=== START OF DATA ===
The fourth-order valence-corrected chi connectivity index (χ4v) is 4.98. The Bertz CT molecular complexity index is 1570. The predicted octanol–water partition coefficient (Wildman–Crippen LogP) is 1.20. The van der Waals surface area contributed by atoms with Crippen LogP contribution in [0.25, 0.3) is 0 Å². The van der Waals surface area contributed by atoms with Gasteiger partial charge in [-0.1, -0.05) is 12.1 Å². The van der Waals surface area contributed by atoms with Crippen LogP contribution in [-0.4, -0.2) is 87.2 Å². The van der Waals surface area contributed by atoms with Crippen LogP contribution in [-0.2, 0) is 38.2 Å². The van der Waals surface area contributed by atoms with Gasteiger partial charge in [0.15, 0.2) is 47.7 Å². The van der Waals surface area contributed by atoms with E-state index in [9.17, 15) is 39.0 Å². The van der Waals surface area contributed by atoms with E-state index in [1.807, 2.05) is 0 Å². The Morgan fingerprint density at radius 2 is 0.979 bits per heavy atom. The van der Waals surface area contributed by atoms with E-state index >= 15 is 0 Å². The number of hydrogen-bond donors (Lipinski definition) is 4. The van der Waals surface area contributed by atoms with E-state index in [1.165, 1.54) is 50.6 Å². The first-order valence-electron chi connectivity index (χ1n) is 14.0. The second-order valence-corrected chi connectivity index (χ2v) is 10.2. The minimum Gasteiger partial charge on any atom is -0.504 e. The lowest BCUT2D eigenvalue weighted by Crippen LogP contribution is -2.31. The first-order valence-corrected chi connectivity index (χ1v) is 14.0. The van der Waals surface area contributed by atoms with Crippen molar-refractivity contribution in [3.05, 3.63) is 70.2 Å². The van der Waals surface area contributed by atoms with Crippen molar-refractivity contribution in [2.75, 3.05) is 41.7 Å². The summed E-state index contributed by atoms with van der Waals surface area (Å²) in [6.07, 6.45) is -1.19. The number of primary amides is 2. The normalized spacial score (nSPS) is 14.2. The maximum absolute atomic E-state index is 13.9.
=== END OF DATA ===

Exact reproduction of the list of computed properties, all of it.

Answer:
The fourth-order valence-corrected chi connectivity index (χ4v) is 4.98. The Bertz CT molecular complexity index is 1570. The predicted octanol–water partition coefficient (Wildman–Crippen LogP) is 1.20. The van der Waals surface area contributed by atoms with Crippen LogP contribution in [0.25, 0.3) is 0 Å². The van der Waals surface area contributed by atoms with Gasteiger partial charge in [-0.1, -0.05) is 12.1 Å². The van der Waals surface area contributed by atoms with Crippen LogP contribution in [-0.4, -0.2) is 87.2 Å². The van der Waals surface area contributed by atoms with Crippen LogP contribution in [-0.2, 0) is 38.2 Å². The van der Waals surface area contributed by atoms with Gasteiger partial charge in [0.15, 0.2) is 47.7 Å². The van der Waals surface area contributed by atoms with E-state index in [9.17, 15) is 39.0 Å². The van der Waals surface area contributed by atoms with E-state index in [1.807, 2.05) is 0 Å². The Morgan fingerprint density at radius 2 is 0.979 bits per heavy atom. The van der Waals surface area contributed by atoms with E-state index >= 15 is 0 Å². The number of hydrogen-bond donors (Lipinski definition) is 4. The van der Waals surface area contributed by atoms with E-state index in [1.165, 1.54) is 50.6 Å². The first-order valence-electron chi connectivity index (χ1n) is 14.0. The second-order valence-corrected chi connectivity index (χ2v) is 10.2. The minimum Gasteiger partial charge on any atom is -0.504 e. The lowest BCUT2D eigenvalue weighted by Crippen LogP contribution is -2.31. The first-order valence-corrected chi connectivity index (χ1v) is 14.0. The van der Waals surface area contributed by atoms with Crippen molar-refractivity contribution in [3.05, 3.63) is 70.2 Å². The van der Waals surface area contributed by atoms with Crippen molar-refractivity contribution in [2.75, 3.05) is 41.7 Å². The summed E-state index contributed by atoms with van der Waals surface area (Å²) in [6.07, 6.45) is -1.19. The number of primary amides is 2. The normalized spacial score (nSPS) is 14.2. The maximum absolute atomic E-state index is 13.9.